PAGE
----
ISTANBUL — His killers were waiting when Jamal Khashoggi walked into the Saudi consulate in Istanbul two weeks ago. They severed his fingers and later beheaded and dismembered him, according to details from audio recordings described by a senior Turkish official on Wednesday.
Mr. Khashoggi was dead within minutes, and within two hours the killers were gone, the recordings suggested.
The leaking of such details, on the same day Secretary of State Mike Pompeo was visiting Turkey, reflected an escalation of pressure by the Turkish government on Saudi Arabia and the United States for answers on the fate of Mr. Khashoggi, a prominent dissident journalist who wrote for The Washington Post.
More than two weeks after he entered the consulate in Istanbul and was never seen coming out, the Saudis have yet to give an explanation.
Top Saudi officials have repeatedly denied any involvement in Mr. Khashoggi’s disappearance — denials that they repeated to Mr. Pompeo when he visited Saudi Arabia on Tuesday.
A team of 15 Saudi agents, some with ties to Crown Prince Mohammed bin Salman, was waiting for Mr. Khashoggi inside the Saudi consulate the moment he arrived, at about 1:15 p.m. on Oct. 2.
After he was shown into the office of the Saudi consul, Mohammad al-Otaibi, the agents seized Mr. Khashoggi almost immediately and began to beat and torture him, eventually cutting off his fingers, the senior Turkish official said.
“Do this outside. You will put me in trouble,” Mr. al-Otaibi told them, according to the Turkish official and a report in the Turkish newspaper Yeni Safak, both citing audio recordings said to have been obtained by Turkish intelligence.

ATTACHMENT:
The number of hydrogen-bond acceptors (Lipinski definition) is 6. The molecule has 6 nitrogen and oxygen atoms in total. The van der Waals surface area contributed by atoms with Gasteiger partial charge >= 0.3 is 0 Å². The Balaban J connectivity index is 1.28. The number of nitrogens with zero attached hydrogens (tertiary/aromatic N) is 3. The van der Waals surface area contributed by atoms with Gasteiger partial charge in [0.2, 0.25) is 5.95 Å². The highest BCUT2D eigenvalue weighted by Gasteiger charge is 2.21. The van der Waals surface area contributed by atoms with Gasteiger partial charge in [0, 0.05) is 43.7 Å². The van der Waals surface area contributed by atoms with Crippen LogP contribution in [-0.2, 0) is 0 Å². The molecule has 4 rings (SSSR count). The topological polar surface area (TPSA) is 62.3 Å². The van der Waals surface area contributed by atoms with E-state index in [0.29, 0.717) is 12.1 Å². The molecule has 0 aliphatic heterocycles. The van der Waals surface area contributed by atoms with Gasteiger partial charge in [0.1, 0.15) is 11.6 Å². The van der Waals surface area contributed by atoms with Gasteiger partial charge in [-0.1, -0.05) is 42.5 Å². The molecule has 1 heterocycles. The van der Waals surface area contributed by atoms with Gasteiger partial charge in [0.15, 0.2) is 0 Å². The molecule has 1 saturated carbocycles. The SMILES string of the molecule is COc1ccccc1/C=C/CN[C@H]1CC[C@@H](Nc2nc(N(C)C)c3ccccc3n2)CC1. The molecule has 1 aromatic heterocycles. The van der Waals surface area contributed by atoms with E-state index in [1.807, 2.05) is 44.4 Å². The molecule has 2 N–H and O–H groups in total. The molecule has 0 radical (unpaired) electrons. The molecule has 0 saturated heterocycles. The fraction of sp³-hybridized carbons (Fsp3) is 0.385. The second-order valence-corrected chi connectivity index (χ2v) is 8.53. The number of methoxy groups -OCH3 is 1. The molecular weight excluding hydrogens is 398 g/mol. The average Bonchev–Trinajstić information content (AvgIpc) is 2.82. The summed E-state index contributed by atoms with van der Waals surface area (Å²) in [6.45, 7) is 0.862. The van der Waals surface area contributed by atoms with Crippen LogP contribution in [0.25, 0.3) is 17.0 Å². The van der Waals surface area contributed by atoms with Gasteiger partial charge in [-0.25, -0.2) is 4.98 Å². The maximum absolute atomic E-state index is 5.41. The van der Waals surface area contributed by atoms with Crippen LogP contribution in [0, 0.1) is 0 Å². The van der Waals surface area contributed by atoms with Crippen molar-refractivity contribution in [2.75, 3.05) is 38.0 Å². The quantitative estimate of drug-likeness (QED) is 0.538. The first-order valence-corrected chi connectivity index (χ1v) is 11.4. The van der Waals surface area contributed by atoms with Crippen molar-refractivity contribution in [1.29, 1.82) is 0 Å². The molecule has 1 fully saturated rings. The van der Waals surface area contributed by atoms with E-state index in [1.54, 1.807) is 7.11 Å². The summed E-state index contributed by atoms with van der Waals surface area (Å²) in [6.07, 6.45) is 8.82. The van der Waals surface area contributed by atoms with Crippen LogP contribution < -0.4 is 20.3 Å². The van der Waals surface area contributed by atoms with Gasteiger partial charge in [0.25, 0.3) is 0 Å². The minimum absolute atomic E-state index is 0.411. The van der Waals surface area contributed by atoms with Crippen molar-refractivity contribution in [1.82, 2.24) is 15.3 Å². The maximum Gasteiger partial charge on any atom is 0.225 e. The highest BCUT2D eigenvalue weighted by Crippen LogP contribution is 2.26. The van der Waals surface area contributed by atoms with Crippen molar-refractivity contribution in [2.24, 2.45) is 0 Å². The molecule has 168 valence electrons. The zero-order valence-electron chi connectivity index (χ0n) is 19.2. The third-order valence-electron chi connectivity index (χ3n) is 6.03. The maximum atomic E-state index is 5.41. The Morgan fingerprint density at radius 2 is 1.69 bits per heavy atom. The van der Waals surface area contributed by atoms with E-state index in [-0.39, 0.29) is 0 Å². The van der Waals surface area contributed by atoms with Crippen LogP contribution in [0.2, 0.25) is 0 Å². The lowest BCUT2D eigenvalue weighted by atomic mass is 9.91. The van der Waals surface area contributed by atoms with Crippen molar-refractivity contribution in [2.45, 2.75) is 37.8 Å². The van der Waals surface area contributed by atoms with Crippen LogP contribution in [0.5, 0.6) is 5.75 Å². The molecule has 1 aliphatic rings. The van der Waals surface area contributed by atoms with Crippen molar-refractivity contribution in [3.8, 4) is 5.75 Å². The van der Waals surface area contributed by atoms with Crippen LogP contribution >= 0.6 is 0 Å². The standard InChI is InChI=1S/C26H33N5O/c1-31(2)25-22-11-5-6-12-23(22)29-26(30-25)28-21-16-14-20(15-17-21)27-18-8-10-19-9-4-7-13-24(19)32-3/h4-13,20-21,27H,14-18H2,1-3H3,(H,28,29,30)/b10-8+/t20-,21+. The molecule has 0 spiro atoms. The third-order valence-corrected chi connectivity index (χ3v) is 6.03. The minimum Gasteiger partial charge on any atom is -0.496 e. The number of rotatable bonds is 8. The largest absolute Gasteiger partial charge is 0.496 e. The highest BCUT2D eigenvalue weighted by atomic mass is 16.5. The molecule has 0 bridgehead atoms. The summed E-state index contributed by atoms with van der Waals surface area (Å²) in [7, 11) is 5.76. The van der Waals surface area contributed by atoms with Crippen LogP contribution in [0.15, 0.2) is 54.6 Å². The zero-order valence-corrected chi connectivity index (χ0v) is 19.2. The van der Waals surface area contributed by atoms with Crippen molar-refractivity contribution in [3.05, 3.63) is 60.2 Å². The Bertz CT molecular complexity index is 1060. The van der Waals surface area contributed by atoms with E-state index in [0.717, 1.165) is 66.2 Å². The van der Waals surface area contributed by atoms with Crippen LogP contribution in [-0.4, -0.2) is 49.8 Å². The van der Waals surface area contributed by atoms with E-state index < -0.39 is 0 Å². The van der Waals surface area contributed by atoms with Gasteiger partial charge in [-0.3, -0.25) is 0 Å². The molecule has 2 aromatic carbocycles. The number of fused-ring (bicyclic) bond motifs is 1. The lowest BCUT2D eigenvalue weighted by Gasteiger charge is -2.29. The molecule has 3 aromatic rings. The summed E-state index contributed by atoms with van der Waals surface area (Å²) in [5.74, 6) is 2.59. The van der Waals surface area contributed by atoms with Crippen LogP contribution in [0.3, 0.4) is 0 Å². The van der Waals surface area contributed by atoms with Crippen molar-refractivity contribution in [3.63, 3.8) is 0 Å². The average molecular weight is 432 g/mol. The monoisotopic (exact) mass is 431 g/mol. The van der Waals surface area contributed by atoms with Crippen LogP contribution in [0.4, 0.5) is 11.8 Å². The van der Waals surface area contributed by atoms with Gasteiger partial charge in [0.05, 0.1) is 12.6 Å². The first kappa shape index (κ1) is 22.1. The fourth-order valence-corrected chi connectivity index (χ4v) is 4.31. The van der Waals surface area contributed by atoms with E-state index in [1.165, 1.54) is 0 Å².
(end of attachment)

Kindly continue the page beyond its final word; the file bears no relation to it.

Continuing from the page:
“If you want to live when you come back to Arabia, shut up,” one of the agents replied, according to both the official and the newspaper.
As they cut off Mr. Khashoggi’s head and dismembered his body, a doctor of forensics who had been brought along for the dissection and disposal had some advice for the others, according to the senior Turkish official.
Listen to music, he told them, as he put on headphones himself. That was what he did to ease the tension when doing such work, the official said, describing the contents of the audio recording.
Such information would not have been disclosed in Turkey without the consent of the government. Turkish media outlets and newspapers are closely controlled: They are either government-controlled or owned by pro-government business executives. Censors are often present in newsrooms, and reporters and editors take close instructions from officials in the presidency.
The Turkish leaks implicating Saudi officials in the Khashoggi case have followed a distinctive pattern, beginning quickly after his disappearance. The leaks stopped as diplomatic steps to address the matter escalated: King Salman of Saudi Arabia called President Recep Tayyip Erdogan of Turkey and sent a high-level delegation, while President Trump suggested that he was taking the accusations seriously and sent Mr. Pompeo to Saudi Arabia for answers.
But the leaks appeared to resume on Wednesday after Saudi leaders repeated their denials of involvement to Mr. Pompeo, and Mr. Trump defended the crown prince as having been unfairly accused.
Mr. Trump said on Wednesday that the United States had asked for copies of any audio or video evidence of Mr. Khashoggi’s killing that Turkish authorities may possess — “if it exists.”
“I just want to find out what’s happening,” Mr. Trump told reporters in the Oval Office.
“I’m not sure yet that it exists, probably does, possibly does,” he said, adding: “I’ll have a full report on that” when Mr. Pompeo returns late Wednesday or early Thursday. “That’s going to be the first question I ask.”
Asked about his own statements questioning Saudi responsibility for the killing, Mr. Trump said, “I’m not giving cover at all.”
He then added that Saudi Arabia “has been a very important ally,” and noted that the kingdom was spending billions of dollars on American weapons. “When I went there, they committed to purchase $450 billion worth of things, and $110 billion worth of military,” the president said, claiming that the orders were the biggest in the history of the world.
Matthew Rosenberg and Eileen Sullivan contributed reporting from Washington, and Rick Gladstone from New York.
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